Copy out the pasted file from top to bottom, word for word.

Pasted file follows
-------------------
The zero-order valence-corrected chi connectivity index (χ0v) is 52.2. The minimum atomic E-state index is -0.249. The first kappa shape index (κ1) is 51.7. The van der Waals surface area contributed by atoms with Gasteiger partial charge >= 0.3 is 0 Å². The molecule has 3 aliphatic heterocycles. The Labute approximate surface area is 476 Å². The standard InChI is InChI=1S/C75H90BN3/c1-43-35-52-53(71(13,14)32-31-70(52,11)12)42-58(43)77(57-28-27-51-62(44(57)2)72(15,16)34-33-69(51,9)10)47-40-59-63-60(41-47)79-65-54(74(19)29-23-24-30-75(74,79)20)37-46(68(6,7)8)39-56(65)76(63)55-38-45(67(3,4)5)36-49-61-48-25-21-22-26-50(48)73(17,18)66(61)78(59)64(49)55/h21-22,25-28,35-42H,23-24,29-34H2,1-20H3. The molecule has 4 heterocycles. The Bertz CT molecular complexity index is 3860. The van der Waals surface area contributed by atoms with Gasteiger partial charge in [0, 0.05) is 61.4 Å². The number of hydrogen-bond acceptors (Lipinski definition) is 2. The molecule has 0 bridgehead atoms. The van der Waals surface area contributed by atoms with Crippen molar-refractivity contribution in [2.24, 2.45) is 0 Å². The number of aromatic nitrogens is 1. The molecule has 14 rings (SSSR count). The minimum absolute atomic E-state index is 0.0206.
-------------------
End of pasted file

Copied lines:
The zero-order valence-corrected chi connectivity index (χ0v) is 52.2. The minimum atomic E-state index is -0.249. The first kappa shape index (κ1) is 51.7. The van der Waals surface area contributed by atoms with Gasteiger partial charge >= 0.3 is 0 Å². The molecule has 3 aliphatic heterocycles. The Labute approximate surface area is 476 Å². The standard InChI is InChI=1S/C75H90BN3/c1-43-35-52-53(71(13,14)32-31-70(52,11)12)42-58(43)77(57-28-27-51-62(44(57)2)72(15,16)34-33-69(51,9)10)47-40-59-63-60(41-47)79-65-54(74(19)29-23-24-30-75(74,79)20)37-46(68(6,7)8)39-56(65)76(63)55-38-45(67(3,4)5)36-49-61-48-25-21-22-26-50(48)73(17,18)66(61)78(59)64(49)55/h21-22,25-28,35-42H,23-24,29-34H2,1-20H3. The molecule has 4 heterocycles. The Bertz CT molecular complexity index is 3860. The van der Waals surface area contributed by atoms with Gasteiger partial charge in [0, 0.05) is 61.4 Å². The number of hydrogen-bond acceptors (Lipinski definition) is 2. The molecule has 0 bridgehead atoms. The van der Waals surface area contributed by atoms with Crippen molar-refractivity contribution in [2.24, 2.45) is 0 Å². The number of aromatic nitrogens is 1. The molecule has 14 rings (SSSR count). The minimum absolute atomic E-state index is 0.0206.